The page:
Gamers will be pleased with the Nvidia GeForce 7900 GT card, which is near the top of the line for single-GPU graphics solutions. With Quake 4, we saw 111.1 frames per second (fps) at 1,024x768, which is more than adequate for even serious gamers. The overclocked dual-GPU GeForce 7950 GX2 in the Falcon Northwest Mach V improved on that by only 3.1fps, but you can expect a bigger differential at higher resolutions.

The included 19-inch wide screen VA1912WB is the most expensive monitor option offered in the configurator on the PC Club Web site. Removing it saves you $399, and you can add a cheaper 19-inch LCD from Neovo for $279. Bundled software was a seemingly random mix of games (King Kong, Age of Empires III, Rise of Legends) and standard multimedia apps, including PowerDVD 6 and an OEM version of Nero for CD and DVD burning. You can upgrade the Windows XP Home operating system to Windows Media Center Edition for a reasonable $29.

The warranty covers a standard one-year term. Enpower is the house brand for the California-based PC Club chain of computer stores, and the warranty requires you to call your local store branch or the company's central toll-free number (Monday through Friday, 9 a.m. to 5 p.m. PT). The Enpower Web site features a basic user forum, a handful of driver downloads, and a short FAQ page but no online chat or detailed warranty information.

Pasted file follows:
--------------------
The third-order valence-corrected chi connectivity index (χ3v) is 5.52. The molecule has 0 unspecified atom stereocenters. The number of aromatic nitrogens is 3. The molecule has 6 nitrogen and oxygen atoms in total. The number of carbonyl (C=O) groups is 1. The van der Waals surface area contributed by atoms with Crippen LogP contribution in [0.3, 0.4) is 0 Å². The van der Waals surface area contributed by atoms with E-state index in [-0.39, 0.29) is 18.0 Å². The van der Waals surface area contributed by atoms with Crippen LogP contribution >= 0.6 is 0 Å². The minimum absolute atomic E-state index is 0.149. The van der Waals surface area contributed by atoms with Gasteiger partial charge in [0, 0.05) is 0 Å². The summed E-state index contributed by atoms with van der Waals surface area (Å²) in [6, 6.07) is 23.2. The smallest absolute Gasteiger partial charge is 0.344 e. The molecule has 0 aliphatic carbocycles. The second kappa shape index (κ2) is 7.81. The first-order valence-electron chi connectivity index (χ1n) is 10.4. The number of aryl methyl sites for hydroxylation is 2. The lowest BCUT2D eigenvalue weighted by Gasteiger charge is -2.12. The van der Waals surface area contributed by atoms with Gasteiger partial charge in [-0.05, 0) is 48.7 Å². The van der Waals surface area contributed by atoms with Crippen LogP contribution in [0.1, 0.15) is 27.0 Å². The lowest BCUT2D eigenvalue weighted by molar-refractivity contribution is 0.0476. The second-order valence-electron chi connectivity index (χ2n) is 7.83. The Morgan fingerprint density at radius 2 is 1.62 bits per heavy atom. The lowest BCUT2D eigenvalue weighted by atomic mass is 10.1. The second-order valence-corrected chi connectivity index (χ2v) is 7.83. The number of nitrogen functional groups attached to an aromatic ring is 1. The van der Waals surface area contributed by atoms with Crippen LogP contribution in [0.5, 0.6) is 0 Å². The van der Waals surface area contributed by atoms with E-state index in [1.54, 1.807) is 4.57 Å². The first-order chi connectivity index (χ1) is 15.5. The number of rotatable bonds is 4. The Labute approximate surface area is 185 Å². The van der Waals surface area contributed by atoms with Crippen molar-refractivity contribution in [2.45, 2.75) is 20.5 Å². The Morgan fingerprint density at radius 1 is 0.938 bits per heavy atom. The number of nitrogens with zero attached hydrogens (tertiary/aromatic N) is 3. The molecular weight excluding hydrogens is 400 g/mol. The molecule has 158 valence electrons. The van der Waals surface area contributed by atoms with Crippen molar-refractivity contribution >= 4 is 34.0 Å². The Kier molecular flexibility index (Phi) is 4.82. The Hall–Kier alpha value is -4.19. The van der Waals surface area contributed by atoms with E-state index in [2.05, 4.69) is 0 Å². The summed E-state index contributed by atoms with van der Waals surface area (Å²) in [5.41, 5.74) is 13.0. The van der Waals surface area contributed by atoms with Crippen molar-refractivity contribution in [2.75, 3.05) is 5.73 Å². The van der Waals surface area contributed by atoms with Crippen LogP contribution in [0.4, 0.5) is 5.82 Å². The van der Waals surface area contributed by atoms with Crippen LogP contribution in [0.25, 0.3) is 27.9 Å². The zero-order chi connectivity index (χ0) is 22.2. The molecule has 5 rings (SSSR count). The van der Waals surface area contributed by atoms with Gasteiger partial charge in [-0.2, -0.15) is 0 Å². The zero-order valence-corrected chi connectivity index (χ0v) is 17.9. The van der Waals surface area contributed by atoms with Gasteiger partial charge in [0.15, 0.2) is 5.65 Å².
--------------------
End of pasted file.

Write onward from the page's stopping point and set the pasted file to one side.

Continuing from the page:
Multitasking test (in seconds)
(Shorter bars indicate better performance)
Multitasking test  
Note: * CPU and graphics card are overclocked.

Photoshop CS2 image-processing test (in seconds)
(Shorter bars indicate better performace)
Adobe Photoshop CS2 image-processing test  
Note: * CPU and graphics card are overclocked.

iTunes encoding test (in seconds)
(Shorter bars indicate better performace)
Apple iTunes encoding test  
Note: * CPU and graphics card are overclocked.

Office productivity test (in seconds)
(Shorter bars indicate better performace)
Microsoft Office productivity test  
Note: * CPU and graphics card are overclocked.


(Longer bars indicate better performance)
Quake 4 1,024x768, 4xAA 8xAF  
F.E.A.R. 1,024x768 SS 8xAF  
Note: * CPU and graphics card are overclocked.

Find out more about how we test desktop systems.

System configurations:
Dell XPS 410
Windows XP Media Center Edition 2005 SP2; 2.4GHz Intel Core 2 Duo E6600; 2,048MB DDR2 SDRAM 800MHz; Intel 965G chipset; 256MB Nvidia GeForce 7900GS; (2) Western Digital 300GB 10,000rpm SATA; Nvidia Nforce RAID class controller (RAID 1)
Falcon Northwest Mach V (Intel Core 2 Duo)
Windows XP Professional SP2; 3.14GHz Intel Core 2 Duo E6700; 2,048MB DDR2 SDRAM 800MHz; Intel 975X chipset; 512MB Nvidia GeForce 7950 GX2 SLI; Western Digital Raptor 150GB 10,000rpm SATA;
HP Pavilion d4600y
Windows XP Media Center Edition 2005 SP2; 2.4GHz Intel Core 2 Duo E6600; 2,048MB DDR2 SDRAM 667MHz; Intel 965G chipset; 512MB ATI Radeon X1600; (2) Samsung 250GB, 7,200prm, SATA; Intel ICH8R SATA RAID controller (RAID 0)
PC Club Enpower Sabre Extreme
Windows XP Home SP2; 2.4GHz Intel Core 2 Duo E6600; 1,024MB DDR2 SDRAM 667MHz; Intel 965G chipset; 256MB Nvidia GeForce 7900 GT; Western Digital 250GB, 7,200prm, SATA
Velocity Micro Vector GX Campus Edition
Windows XP Home SP2; Intel Core 2 Duo E6300; 1,024MB DDR2 SDRAM 667MHz; Intel 975X chipset; 256MB Nvidia GeForce 7600 GS; Western Digital 250GB 7,200rpm SATA

7.0

PC Club Enpower Sabre Extreme EN-SE6

Pricing Not Available

Score Breakdown

Design 7Features 8Performance 6Support 5